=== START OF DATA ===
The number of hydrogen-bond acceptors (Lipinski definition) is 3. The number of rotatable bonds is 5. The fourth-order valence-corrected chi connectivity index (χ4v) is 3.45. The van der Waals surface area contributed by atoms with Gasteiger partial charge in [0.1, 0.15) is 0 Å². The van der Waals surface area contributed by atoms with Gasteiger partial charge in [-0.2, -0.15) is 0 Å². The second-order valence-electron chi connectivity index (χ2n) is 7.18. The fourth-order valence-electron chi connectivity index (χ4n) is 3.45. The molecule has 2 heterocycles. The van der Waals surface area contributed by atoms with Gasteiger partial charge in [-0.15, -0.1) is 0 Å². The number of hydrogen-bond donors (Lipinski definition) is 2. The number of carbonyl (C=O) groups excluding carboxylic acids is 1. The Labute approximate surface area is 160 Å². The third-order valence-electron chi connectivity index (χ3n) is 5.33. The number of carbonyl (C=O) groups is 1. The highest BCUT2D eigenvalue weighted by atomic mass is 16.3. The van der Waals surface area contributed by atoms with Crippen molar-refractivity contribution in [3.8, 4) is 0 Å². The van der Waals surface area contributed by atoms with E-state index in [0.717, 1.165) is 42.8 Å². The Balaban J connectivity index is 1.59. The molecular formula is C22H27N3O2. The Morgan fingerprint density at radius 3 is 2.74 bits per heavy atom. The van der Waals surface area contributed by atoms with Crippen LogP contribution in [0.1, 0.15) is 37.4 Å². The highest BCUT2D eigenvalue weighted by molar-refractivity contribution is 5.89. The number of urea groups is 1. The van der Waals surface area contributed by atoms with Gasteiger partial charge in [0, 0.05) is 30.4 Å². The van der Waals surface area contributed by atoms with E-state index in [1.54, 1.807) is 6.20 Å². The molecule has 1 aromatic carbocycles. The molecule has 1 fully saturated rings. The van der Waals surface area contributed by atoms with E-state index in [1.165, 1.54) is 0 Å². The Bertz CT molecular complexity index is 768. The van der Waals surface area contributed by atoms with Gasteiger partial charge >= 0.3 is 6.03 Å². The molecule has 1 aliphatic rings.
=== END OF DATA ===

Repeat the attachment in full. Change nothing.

The number of hydrogen-bond acceptors (Lipinski definition) is 3. The number of rotatable bonds is 5. The fourth-order valence-corrected chi connectivity index (χ4v) is 3.45. The van der Waals surface area contributed by atoms with Gasteiger partial charge in [0.1, 0.15) is 0 Å². The van der Waals surface area contributed by atoms with Gasteiger partial charge in [-0.2, -0.15) is 0 Å². The second-order valence-electron chi connectivity index (χ2n) is 7.18. The fourth-order valence-electron chi connectivity index (χ4n) is 3.45. The molecule has 2 heterocycles. The van der Waals surface area contributed by atoms with Gasteiger partial charge in [-0.15, -0.1) is 0 Å². The number of hydrogen-bond donors (Lipinski definition) is 2. The number of carbonyl (C=O) groups excluding carboxylic acids is 1. The Labute approximate surface area is 160 Å². The third-order valence-electron chi connectivity index (χ3n) is 5.33. The number of carbonyl (C=O) groups is 1. The highest BCUT2D eigenvalue weighted by atomic mass is 16.3. The van der Waals surface area contributed by atoms with Crippen molar-refractivity contribution in [3.8, 4) is 0 Å². The van der Waals surface area contributed by atoms with E-state index in [0.717, 1.165) is 42.8 Å². The Balaban J connectivity index is 1.59. The molecular formula is C22H27N3O2. The Morgan fingerprint density at radius 3 is 2.74 bits per heavy atom. The van der Waals surface area contributed by atoms with Crippen LogP contribution in [0.1, 0.15) is 37.4 Å². The highest BCUT2D eigenvalue weighted by molar-refractivity contribution is 5.89. The number of urea groups is 1. The van der Waals surface area contributed by atoms with Gasteiger partial charge in [0, 0.05) is 30.4 Å². The van der Waals surface area contributed by atoms with E-state index in [1.54, 1.807) is 6.20 Å². The molecule has 1 aromatic carbocycles. The molecule has 1 fully saturated rings. The van der Waals surface area contributed by atoms with E-state index in [1.165, 1.54) is 0 Å². The Bertz CT molecular complexity index is 768. The van der Waals surface area contributed by atoms with Gasteiger partial charge >= 0.3 is 6.03 Å². The molecule has 1 aliphatic rings.